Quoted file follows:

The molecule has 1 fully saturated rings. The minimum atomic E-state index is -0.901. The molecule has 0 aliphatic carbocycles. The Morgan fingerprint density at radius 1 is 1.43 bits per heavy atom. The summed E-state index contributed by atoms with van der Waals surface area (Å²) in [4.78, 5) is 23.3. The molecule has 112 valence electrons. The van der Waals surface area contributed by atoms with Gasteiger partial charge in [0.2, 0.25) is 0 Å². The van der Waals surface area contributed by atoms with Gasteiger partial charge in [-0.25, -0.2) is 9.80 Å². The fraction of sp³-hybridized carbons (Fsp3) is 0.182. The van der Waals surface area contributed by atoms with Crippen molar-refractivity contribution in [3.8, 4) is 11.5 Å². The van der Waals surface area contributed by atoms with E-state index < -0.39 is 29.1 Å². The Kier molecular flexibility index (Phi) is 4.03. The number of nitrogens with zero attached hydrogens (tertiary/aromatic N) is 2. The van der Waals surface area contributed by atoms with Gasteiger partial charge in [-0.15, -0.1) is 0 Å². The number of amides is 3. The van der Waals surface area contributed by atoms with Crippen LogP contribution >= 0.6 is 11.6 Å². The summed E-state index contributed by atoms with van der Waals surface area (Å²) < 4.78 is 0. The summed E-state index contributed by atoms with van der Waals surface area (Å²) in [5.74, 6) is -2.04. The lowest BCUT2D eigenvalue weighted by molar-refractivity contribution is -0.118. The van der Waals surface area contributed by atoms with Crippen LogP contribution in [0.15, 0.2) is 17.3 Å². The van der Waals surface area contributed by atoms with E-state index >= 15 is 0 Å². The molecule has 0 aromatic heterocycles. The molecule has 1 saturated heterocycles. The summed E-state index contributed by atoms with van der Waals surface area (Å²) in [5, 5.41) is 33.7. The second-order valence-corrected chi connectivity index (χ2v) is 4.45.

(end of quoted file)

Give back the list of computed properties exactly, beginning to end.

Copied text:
The molecule has 1 fully saturated rings. The minimum atomic E-state index is -0.901. The molecule has 0 aliphatic carbocycles. The Morgan fingerprint density at radius 1 is 1.43 bits per heavy atom. The summed E-state index contributed by atoms with van der Waals surface area (Å²) in [4.78, 5) is 23.3. The molecule has 112 valence electrons. The van der Waals surface area contributed by atoms with Gasteiger partial charge in [0.2, 0.25) is 0 Å². The van der Waals surface area contributed by atoms with Gasteiger partial charge in [-0.25, -0.2) is 9.80 Å². The fraction of sp³-hybridized carbons (Fsp3) is 0.182. The van der Waals surface area contributed by atoms with Crippen molar-refractivity contribution in [3.8, 4) is 11.5 Å². The van der Waals surface area contributed by atoms with E-state index < -0.39 is 29.1 Å². The Kier molecular flexibility index (Phi) is 4.03. The number of nitrogens with zero attached hydrogens (tertiary/aromatic N) is 2. The van der Waals surface area contributed by atoms with Gasteiger partial charge in [-0.15, -0.1) is 0 Å². The number of amides is 3. The van der Waals surface area contributed by atoms with Crippen LogP contribution >= 0.6 is 11.6 Å². The summed E-state index contributed by atoms with van der Waals surface area (Å²) < 4.78 is 0. The summed E-state index contributed by atoms with van der Waals surface area (Å²) in [5.74, 6) is -2.04. The lowest BCUT2D eigenvalue weighted by molar-refractivity contribution is -0.118. The van der Waals surface area contributed by atoms with Crippen LogP contribution in [0.15, 0.2) is 17.3 Å². The van der Waals surface area contributed by atoms with E-state index >= 15 is 0 Å². The molecule has 0 aromatic heterocycles. The molecule has 1 saturated heterocycles. The summed E-state index contributed by atoms with van der Waals surface area (Å²) in [5, 5.41) is 33.7. The second-order valence-corrected chi connectivity index (χ2v) is 4.45.